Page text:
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The Method in Methodism

By Bob Kaylor

Photo by Ivana Cajina on Unsplash

As traditionalists think about what a new Methodist movement might look like, one of the things we have heard often is how important some form of the name “Methodist” is. People have a lot of reasons for preferring that name, from connecting to our theological heritage to maintaining continuity with our organizational past. A word that was originally intended as an insult in the days of the Wesley’s “Holy Club” has become a cherished name for a people known for pursuing “holiness of heart and life.”

What we often miss in our celebration of this name, however, is the “method” part of Methodism. We have spent a lot of energy talking about doctrine, organization, structure, clergy deployment, and a host of other issues when considering a new denomination – all of which are vitally important. But the key to a new Methodism is going to be recapturing the method that fueled the original Methodist movement and created massive personal and social change – the “method” of accountable discipleship in class and band meetings. The class and band meetings were places where people “watched over one another in love,” where sin was confessed and confronted, where the curriculum was the state of a person’s spiritual life, and the goal to grow deeper in “holiness of heart and life.”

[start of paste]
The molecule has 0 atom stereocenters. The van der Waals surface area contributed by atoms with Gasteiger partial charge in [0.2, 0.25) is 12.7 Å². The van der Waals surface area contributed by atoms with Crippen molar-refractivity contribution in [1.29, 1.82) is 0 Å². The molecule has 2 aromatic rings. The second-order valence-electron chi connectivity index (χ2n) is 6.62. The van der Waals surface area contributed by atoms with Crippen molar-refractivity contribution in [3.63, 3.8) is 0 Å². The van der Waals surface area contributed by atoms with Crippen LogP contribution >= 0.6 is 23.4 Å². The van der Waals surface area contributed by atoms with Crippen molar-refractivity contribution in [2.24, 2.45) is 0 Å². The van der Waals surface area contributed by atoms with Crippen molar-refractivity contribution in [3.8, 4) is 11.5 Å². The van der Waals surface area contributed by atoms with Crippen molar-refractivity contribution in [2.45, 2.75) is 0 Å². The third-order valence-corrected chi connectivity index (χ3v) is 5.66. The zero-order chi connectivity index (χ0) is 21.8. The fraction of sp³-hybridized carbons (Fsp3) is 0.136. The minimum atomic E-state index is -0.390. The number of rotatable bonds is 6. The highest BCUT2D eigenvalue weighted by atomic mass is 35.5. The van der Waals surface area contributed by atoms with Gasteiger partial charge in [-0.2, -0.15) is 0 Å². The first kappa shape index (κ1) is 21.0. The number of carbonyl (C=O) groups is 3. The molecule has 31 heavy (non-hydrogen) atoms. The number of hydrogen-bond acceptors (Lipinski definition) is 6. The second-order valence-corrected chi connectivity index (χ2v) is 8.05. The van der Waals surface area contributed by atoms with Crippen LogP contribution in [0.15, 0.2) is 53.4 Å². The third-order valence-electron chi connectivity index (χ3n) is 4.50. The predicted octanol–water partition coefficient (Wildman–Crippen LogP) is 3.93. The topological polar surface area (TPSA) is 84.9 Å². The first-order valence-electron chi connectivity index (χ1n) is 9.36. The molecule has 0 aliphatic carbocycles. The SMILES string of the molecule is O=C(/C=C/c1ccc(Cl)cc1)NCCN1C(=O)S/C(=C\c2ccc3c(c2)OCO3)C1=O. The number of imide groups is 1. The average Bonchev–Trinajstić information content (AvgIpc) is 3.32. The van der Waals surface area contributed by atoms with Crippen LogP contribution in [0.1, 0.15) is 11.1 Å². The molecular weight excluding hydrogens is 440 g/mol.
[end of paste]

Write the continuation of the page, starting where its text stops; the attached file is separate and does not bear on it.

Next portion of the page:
Most Methodists today know about the class and band meetings, but few have ever experienced them. By the end of the 19th century, this intentional discipleship strategy was largely replaced in Methodist churches by the Sunday School movement and Bible study. While the study of Scripture is a priority for Methodists, as Wesley himself would have affirmed, the truth is that we have often become so enamored with information that we have given less attention to the personal and corporate transformation of people. This was the key for John Wesley – the “one thing needful” and the goal of sanctification – “the renewal of our fallen nature… to be formed anew after the likeness of our Creator.” The class and band meetings, along with the means of grace, were the method by which people could be formed in the image of God they were created to be from the beginning.

I was a Methodist preacher for more than 20 years before I became part of a band meeting with two other pastors. We have met every Thursday morning for several years now, and I have begun to see personally the transformational nature of this form of “social holiness.” Dave, Joel, and I use Wesley’s band meeting questions every week, which involve confession of sin and dealing honestly with the state of our souls. Many are the weeks where I have been directed by the Holy Spirit to avoid or overcome a temptation because I knew that, if I gave in, I would have to talk about it on Thursday! We also pray for one another, check in on each other during the week, and inquire about our personal relationship with God. This is not a “gotcha” group where everyone is pointing out flaws, but rather a kind of “AA” for sinners where we recognize our need for God, for holiness, and for one another. These guys are my band of brothers and I am not only a better pastor but a better Christian because of this weekly discipline. The band meeting itself is not where discipleship happens, but where we make sure that it happens!